"I didn't think things could get much worse. I should have stayed in the car." Doyle was squashed into a corner against the lawn mower and even with Donna bringing them drinks at regular intervals, this had rapidly turned into one of the most appalling stakeouts they had ever done.
          Bodie, squashed into the opposite corner with rake, spade and fork handles carving a series of grooves into his back, wasn't sympathetic. "At least it's fully dark now. If anyone is intending to make a move, it shouldn't be long."
          Doyle was about to reply when they heard a car, moving slowly. Bodie craned his neck to look out of the small window. "It's a car in the lane. In fact, it's a transit. Could be our suspects."
          "Let's go."
          Drawing their guns as they went, the partners slipped out of the shed and using the shadows for cover crept up against the wall.
          Voices carried clearly in the quiet night. "Let's get the stuff into the van and over to Johnny's quicksharp."
          Bodie risked a look. "They're at the door of the unit. Carrying torches; can't see any weapons."
          "Get closer?"
          Bodie nodded in reply and took another look. "They're inside. C'mon."
          By the time the two emerged, each carrying a large box, Bodie was beside the door of the unit, Doyle waiting by the van. He snapped on his torch as they approached.
          "Police! Hold it right there!"
          The men both froze, and by the light from the torch Doyle could see that they weren't much more than the lads Donna had described. "Put the boxes down slowly, and get your hands on your heads."
          "Slowly, he said!" Bodie reiterated from behind, as one saw Doyle's gun and dropped his box in alarm.
          "We ain't done nothing. Don't shoot us...!"
          Doyle waved them to the side of the transit. "Hands up against the side. Don't move until we tell you."
          Once they were safely positioned, the partners frisked them. "Clean." Bodie eyed Doyle. "I'm beginning to think this is still a blow-out... "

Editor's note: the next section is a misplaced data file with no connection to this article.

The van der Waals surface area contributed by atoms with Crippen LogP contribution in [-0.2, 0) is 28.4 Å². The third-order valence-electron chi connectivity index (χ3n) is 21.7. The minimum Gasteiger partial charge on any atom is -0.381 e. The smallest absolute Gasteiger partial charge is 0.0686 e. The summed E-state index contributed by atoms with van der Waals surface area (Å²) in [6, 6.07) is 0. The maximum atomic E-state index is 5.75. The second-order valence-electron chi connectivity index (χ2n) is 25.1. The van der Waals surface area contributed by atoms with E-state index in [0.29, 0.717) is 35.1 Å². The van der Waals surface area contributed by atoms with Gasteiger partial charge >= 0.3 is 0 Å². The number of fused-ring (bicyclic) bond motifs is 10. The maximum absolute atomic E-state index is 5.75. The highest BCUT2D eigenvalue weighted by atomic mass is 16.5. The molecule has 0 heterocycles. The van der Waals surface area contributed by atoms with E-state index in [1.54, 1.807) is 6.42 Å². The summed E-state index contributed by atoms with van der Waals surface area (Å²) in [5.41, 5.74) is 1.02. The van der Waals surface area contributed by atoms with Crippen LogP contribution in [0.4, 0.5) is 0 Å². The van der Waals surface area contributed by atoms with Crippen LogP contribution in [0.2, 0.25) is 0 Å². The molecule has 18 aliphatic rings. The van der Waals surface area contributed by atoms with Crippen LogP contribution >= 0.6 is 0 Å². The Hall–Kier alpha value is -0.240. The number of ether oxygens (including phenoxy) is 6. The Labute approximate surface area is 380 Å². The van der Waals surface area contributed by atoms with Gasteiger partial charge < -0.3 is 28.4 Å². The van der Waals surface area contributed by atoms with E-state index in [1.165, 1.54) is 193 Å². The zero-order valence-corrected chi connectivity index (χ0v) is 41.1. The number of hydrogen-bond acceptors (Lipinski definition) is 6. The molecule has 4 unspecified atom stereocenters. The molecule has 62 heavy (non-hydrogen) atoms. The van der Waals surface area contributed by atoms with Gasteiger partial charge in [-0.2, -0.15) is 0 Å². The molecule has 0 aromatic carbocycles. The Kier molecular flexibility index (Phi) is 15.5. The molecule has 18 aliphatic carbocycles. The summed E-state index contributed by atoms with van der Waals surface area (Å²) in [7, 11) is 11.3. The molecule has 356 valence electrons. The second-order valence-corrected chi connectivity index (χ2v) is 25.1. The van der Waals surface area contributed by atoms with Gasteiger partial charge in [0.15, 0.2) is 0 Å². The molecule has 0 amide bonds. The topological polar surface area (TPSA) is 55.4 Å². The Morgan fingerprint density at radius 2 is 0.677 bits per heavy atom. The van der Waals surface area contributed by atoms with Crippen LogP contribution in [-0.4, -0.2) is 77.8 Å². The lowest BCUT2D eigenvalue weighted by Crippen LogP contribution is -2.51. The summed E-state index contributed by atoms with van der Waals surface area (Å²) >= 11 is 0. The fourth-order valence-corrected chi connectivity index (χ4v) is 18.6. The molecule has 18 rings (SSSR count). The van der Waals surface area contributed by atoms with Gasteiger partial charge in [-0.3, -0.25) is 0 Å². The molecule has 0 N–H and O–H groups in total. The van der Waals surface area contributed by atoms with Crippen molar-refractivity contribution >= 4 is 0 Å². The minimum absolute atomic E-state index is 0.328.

"Watch them." Doyle snapped his torch on again and moved to check the boxes they'd dropped. One was already open; it was full of packs of cigarettes. Ripping the other open, Doyle discovered the same again.
          Inside he found a light switch. The only things in the unit were more brown boxes: more cigarettes.
          Heading back outside, he whirled one of the lads around. "What's with the fags? Fall off the back of a lorry?"
          "Yeah... our mate, asked us to keep 'em just for a few weeks. He's got a pub, sells 'em under the counter..."
          Doyle holstered his gun. This pair were nothing more than petty crooks...

          "Morning, lads." Murphy breezed into the VIP Lounge smiling. "I hear you caught a couple of crooks for me last night."
          After they'd handed the thieves over to local plod Bodie had insisted on going for a meal and more than a few drinks and Doyle had ended up sleeping on Bodie's sofa, and neither of them were in the mood for Murphy's joviality. "Yeah. We caught a pair of light-fingered kids, not the gun-runners you said were there."
          "Not my fault," Murphy protested. "My informant is usually reliable."
          "Tell him to get it right in future. Better still, make sure you're the one who gets to sit in a garden shed." Doyle still had a crick in his back, although it could just as easily have been due to Bodie's sofa as Donna's lawn mower.
          "I can always rely on you two. I'll go and call him now." Murphy headed for the door, just as Jax came in.
          "Mornin'. How was the match, Murph?"
          "Good. I've got to make a call, I'll tell you about it later..."
          Bodie raised his head from reading the paper as Murphy left. "Match?"
          "He had tickets for the match at Vicarage Road last night. S'why you two got called in to cover that job."
          "He went to the match? He made me miss it and went instead?"
          Doyle levered himself to his feet just in time to catch Bodie's arm before he could follow Murphy. "Take it easy. He didn't know."
          Wrenching his arm free, Bodie bowled towards the door. "That's just it. He did know..."
          Doyle rolled his eyes at Jax and hurried out after his partner. He'd better catch Bodie before he played football with certain parts of Murphy's anatomy. There had to be a better way of getting their revenge anyway...


© Carol Good - February 2006